Goodbye to one man and his dog
The process plant of the future will be controlled by just one man and a dog: the man to feed the dog and the dog to keep the man from touching any of the controls - an old joke cited at a recent NG Downstream summit as a caricature of process automation in the 20th century.
At the event in Bremen, Germany, presenter Herman Van Roost of Total used the caricature to illustrate how ‘human reliability’ has remained largely untapped by the process industries. This was in contrast to other sectors that need human reliability to survive, such as the nuclear and aviation industries, where the science of ‘human and organisational factors’ is quite mature.
In a presentation titled ‘Human reliability in future operations’, Van Roost described a new vision of process automation, in which ensuring human reliability, and the science surrounding it, would become a core competency for operational managers.
For automation engineers in the process industries, though, the ultimate goal has long been the 100% automated plant, which eliminates operators and their associated human error, explained Van Roost.
“In the classical approach to automation, operators are a source of the errors that compromise safety and reliability,” he said. “Automation has been tailored to reduce the exposure of the process to human intervention and errors, with only moderate success.”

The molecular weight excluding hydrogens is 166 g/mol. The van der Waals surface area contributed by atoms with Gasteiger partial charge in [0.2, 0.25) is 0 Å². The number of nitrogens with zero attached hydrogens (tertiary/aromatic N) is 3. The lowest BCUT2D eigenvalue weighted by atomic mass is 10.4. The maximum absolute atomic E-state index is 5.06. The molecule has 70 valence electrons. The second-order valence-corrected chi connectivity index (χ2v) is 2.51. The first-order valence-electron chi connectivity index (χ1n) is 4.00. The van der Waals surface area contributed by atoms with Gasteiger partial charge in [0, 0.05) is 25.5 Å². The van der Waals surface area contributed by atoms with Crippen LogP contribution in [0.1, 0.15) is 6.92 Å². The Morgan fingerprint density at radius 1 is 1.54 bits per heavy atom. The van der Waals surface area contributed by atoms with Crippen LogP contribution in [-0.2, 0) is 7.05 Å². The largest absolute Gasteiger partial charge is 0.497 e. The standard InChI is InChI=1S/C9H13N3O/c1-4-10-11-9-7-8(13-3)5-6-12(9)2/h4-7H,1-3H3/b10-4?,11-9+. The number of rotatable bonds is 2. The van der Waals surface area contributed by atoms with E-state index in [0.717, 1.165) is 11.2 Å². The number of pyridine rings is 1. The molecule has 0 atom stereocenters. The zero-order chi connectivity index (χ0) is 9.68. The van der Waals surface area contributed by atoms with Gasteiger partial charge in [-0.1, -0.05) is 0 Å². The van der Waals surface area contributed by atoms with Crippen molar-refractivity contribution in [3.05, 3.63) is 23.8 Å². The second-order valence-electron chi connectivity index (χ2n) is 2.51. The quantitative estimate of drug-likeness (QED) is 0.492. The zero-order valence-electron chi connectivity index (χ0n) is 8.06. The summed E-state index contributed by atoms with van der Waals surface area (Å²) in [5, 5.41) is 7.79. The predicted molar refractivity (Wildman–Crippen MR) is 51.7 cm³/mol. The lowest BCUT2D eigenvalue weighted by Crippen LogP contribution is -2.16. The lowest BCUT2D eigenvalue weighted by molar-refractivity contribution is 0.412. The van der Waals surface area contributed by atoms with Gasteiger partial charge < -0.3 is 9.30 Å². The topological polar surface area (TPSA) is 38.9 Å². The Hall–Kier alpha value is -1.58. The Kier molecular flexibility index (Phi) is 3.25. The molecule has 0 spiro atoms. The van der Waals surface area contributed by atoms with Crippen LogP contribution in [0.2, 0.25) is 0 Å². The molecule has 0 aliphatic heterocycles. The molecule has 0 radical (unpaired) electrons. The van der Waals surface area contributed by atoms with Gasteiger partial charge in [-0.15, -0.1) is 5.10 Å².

The two most observed root causes of human error remain a lack of competence and not following procedures. But despite huge training efforts, these problems are still prevalent.
“We engineers,” said the Total expert, “have mainly focused on technical reliability, based on the viewpoint that as humans are not machines, we cannot do anything. But by simply extending our competence with the quantified science of ‘human and organisational factors’ we could at least do for humans what we, as engineers, do so well for machinery.
For instance, he said, this could mean ensuring people work within their optimum operating range, and - as with machines - are equipped with alarms and overload protection.
Likewise, operators would be supported by control schemes specially engineered and adapted to optimise their performance and enhance their reliability.
After 30 years of automation, Van Roost said the process industries had come to a point where extra automation did not lead to manpower reduction.
“Apparently, the remaining human operators fulfill a unique and critical role which cannot be taken up by automation,” he remarked.
In the process industries, automation has been tailored to reduce the exposure of the process to human intervention and errors, but with only moderate success
In the 21st-century approach, the operator is regarded as a “unique source of safety and reliability, able to anticipate, detect and respond to abnormal situations in process safety,” continued Van Roost - referencing research work carried out by the Abnormal Situation Management (ASM) Consortium.
“Realising the importance of human intervention for process safety promotes its reliable execution to the top priority of the operational management in the process industry,” he said.
This should also have implications for directors in the boardroom, as operator error will then be seen as a failure of senior management to adapt the systems and tools used to run their industrial facilities to the human characteristics of the operators on the frontline of the operation.